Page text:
You’ve probably noticed the labels “organic” and “fair trade” popping up not just in the grocery store, but across all types of commerce — from coffee to makeup, and maybe even kratom products or other botanicals. But what do these labels mean?
The short answer is that organic and fair trade labels tell you less about the type of product, and more about how the product was manufactured or grown. Organic and fair trade products have seen a spike in popularity because they promote sustainable, eco-friendly business practices. If you’re looking to shop more ethically, or you’re wanting to communicate your values as an ethical supplier, here’s what you need to know about organic and fair trade labels.
Standards for Organic
The standards behind the “organic” label are typically decided by the United States Department of Agriculture (USDA), and can vary depending on the product you’re dealing with. For example, meat, processed, or multi-ingredient foods have different, and typically more stringent, standards than produce and plant matter. The USDA organic standards for plants cover the following areas:
- Soil quality
- Pest and weed control
- Handling and packaging
- Genetic engineering
- Use of additives, hormones, or antibiotics
For produce and plant matter to be considered organic, the USDA specifies that it must be grown in soil that has contained no prohibited substances for the last three years. However, USDA standards can only apply to certain products, and when those products are imported rather than domestically grown, the USDA’s ability to certify products as organic becomes more limited. While there are still some organic imports, they are typically fruits and vegetables, rather than the full, diverse range of plant products grown and sourced from outside the U.S.
Because kratom is typically grown in select Southeast Asian countries, as well as being unregulated in the U.S. by the Food and Drug Administration (FDA), it can be hard to ascertain the quality and conditions under which products are grown or processed into capsules or other forms. As a result, independent organizations like the American Kratom Association (AKA), are working to improve sourcing standards and provide more insight and reassurance to consumers. The AKA specifically works with kratom vendors to fund research into kratom and its effects and aims to ensure high-quality sourcing practices. Their Good Manufacturing Practices (GMP) program imposes regulations on:
- Cleaning procedures of all facilities involved in production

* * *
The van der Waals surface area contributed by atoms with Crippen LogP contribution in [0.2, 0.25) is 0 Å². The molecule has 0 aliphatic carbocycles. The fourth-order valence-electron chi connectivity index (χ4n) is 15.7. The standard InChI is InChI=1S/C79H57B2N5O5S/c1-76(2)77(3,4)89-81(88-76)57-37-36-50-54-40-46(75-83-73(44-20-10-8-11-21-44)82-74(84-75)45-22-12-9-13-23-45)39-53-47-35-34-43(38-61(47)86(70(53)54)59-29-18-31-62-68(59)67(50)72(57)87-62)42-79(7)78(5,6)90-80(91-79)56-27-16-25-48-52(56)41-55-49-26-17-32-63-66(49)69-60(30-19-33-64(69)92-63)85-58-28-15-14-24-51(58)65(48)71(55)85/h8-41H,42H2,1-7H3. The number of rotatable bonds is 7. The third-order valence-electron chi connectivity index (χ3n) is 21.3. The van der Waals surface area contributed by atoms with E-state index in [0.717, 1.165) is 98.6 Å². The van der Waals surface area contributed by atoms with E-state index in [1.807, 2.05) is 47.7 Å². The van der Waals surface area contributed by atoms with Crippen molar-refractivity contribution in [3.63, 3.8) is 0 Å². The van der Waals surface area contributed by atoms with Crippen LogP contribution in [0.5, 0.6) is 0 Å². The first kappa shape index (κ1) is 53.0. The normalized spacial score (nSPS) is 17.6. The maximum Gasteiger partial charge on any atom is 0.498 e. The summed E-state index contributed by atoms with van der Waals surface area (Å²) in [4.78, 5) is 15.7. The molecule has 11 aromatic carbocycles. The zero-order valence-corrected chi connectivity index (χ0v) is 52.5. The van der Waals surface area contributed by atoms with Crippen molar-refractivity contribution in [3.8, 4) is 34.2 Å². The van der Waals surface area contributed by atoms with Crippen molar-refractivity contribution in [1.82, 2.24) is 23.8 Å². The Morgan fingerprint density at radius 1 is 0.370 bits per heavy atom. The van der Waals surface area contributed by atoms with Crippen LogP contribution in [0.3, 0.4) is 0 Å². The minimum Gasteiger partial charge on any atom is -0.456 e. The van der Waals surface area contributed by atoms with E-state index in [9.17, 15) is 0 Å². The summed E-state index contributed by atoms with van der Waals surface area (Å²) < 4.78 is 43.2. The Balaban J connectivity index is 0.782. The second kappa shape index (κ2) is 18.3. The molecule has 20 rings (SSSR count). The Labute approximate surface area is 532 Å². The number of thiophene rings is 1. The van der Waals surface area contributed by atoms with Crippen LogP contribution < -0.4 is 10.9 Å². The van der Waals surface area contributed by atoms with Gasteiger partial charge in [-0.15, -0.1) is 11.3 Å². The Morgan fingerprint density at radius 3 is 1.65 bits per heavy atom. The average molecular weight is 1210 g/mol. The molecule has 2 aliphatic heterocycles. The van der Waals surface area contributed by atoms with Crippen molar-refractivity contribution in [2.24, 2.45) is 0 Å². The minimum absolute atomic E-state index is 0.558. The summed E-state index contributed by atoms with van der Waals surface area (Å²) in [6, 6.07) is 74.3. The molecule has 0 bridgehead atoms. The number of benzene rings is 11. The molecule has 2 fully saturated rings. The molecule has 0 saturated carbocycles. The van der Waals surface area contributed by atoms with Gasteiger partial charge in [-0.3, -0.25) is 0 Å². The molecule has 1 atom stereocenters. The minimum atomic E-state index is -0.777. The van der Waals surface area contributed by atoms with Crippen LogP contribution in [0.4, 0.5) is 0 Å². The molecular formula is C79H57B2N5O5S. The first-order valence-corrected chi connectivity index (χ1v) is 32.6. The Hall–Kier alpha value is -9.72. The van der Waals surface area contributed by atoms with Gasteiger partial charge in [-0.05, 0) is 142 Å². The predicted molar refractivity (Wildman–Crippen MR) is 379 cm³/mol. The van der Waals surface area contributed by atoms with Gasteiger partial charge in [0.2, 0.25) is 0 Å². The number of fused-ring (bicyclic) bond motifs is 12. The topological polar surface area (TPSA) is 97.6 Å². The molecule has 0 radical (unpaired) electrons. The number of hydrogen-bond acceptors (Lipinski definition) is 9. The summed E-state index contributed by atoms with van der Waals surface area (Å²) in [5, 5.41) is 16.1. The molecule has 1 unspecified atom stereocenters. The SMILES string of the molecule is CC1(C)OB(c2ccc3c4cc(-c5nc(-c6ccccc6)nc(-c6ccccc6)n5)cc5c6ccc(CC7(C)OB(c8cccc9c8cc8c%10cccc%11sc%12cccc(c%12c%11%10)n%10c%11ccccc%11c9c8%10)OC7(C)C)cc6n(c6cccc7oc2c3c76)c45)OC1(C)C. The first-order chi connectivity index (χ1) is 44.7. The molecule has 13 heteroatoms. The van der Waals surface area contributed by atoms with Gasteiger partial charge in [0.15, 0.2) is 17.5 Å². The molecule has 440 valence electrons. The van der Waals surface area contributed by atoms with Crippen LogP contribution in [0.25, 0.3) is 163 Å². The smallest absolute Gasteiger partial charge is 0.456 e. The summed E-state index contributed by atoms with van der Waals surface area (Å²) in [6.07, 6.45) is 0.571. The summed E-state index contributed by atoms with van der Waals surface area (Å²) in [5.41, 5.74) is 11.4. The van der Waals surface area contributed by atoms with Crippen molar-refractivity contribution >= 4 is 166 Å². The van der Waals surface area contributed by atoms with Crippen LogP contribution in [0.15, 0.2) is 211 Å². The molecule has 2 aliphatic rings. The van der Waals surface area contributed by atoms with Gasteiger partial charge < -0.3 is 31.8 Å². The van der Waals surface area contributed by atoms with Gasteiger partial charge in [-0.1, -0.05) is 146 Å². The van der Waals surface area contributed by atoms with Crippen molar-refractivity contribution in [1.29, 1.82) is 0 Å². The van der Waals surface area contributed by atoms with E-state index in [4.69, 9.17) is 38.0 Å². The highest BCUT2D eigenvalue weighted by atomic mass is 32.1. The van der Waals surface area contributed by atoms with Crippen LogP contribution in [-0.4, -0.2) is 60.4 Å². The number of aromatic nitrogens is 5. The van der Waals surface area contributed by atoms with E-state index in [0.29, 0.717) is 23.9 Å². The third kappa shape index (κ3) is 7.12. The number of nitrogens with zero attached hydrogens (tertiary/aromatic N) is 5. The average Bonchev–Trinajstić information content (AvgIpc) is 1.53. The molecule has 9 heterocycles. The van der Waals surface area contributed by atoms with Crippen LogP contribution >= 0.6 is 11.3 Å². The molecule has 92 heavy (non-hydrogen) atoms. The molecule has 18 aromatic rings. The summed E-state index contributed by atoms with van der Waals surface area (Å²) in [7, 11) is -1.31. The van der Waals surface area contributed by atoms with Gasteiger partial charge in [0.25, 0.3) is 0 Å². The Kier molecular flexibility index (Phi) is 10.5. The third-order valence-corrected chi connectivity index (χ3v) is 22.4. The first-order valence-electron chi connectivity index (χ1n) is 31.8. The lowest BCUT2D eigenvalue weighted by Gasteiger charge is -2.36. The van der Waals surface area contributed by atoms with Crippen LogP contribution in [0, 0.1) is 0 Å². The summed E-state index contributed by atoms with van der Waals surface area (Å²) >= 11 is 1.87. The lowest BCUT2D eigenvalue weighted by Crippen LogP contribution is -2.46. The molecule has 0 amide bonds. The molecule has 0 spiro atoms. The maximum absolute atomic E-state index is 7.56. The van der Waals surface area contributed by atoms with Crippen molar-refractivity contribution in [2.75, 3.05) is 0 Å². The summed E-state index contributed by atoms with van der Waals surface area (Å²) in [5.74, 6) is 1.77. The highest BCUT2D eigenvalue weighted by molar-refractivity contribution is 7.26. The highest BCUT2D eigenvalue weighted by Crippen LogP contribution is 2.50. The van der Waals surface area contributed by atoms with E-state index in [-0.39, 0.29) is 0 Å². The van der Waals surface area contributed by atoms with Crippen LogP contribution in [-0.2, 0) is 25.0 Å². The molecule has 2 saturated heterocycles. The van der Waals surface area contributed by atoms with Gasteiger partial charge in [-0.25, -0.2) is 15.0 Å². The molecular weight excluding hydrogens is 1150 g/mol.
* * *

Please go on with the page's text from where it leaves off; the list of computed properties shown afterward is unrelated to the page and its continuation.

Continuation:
- Product storing procedures
- Packaging and shipping procedures
- Record keeping — including batch dates, written manufacturing processes, cleaning dates, equipment list, and involvement of all personnel
In the absence of a fully regulated supply chain, being a certified vendor or having organic certified products can give both new and return consumers peace of mind.
Standards for Fair Trade
According to The Balance, in 2019 the U.S. spent $3.1 trillion on imported and foreign goods. That is a massive market, encompassing all kinds of products — including kratom — across all kinds of countries. This is where certified fair trade products come in. When something is fair trade certified, it means the product was made with social, environmental, and economic standards in mind. This means a variety of things, including but not limited to:
- Equitable pay for workers
- Safe and humane working conditions
- Products were made or harvested with considerations to environmental impacts
- All foreign traders must comply with local or national law.
Fair trade is an important label for kratom consumers and retailers, because the kratom plant is indigenous to India and Southeast Asia. This means that the majority of kratom, especially in the west, is imported and can benefit from fair trade protections. There are several fair trade nonprofits striving to improve the way we consume goods, including:
Can Products Be Both?
The short answer is yes, products can be certified as organic and fair trade. The distinct difference between fair trade and organic products is that “organic” labels have more to do with the product quality, while “fair trade” labels are more concerned with the production and labor/supply chain behind the product. Similarly, fair trade is a global effort, while organic is typically regulated on the national level (at least with respect to the USDA labeling standards). Because the U.S. has labor laws designed to prevent exploitation and protect workers, the “fair trade” label is more likely to appear on imported products, where labor laws and standards may not align with domestic policies.
Why Does It Matter?
Organic and fair trade labels matter on two fronts: the consumer front and the business front. It’s important for businesses to seek out proper labeling to keep their customers informed about the products they use in their everyday lives.
Transitioning to organic and fair trade products can also meet the rising demand for sustainable products and ethically sourced goods that consumers are filling. CNBC found that businesses that were going green were actually saving money on overhead costs.
For consumers, supporting organic and fair trade products can help reduce your carbon footprint, and encourage the continuation of eco-friendly and humanitarian conscious products by the brands that you love. Consumers can save money shopping green too, while reducing food and other wastes. Organic and fair trade labels improve the quality of our food, our environment, and allow consumers to make informed choices about the products they are buying.
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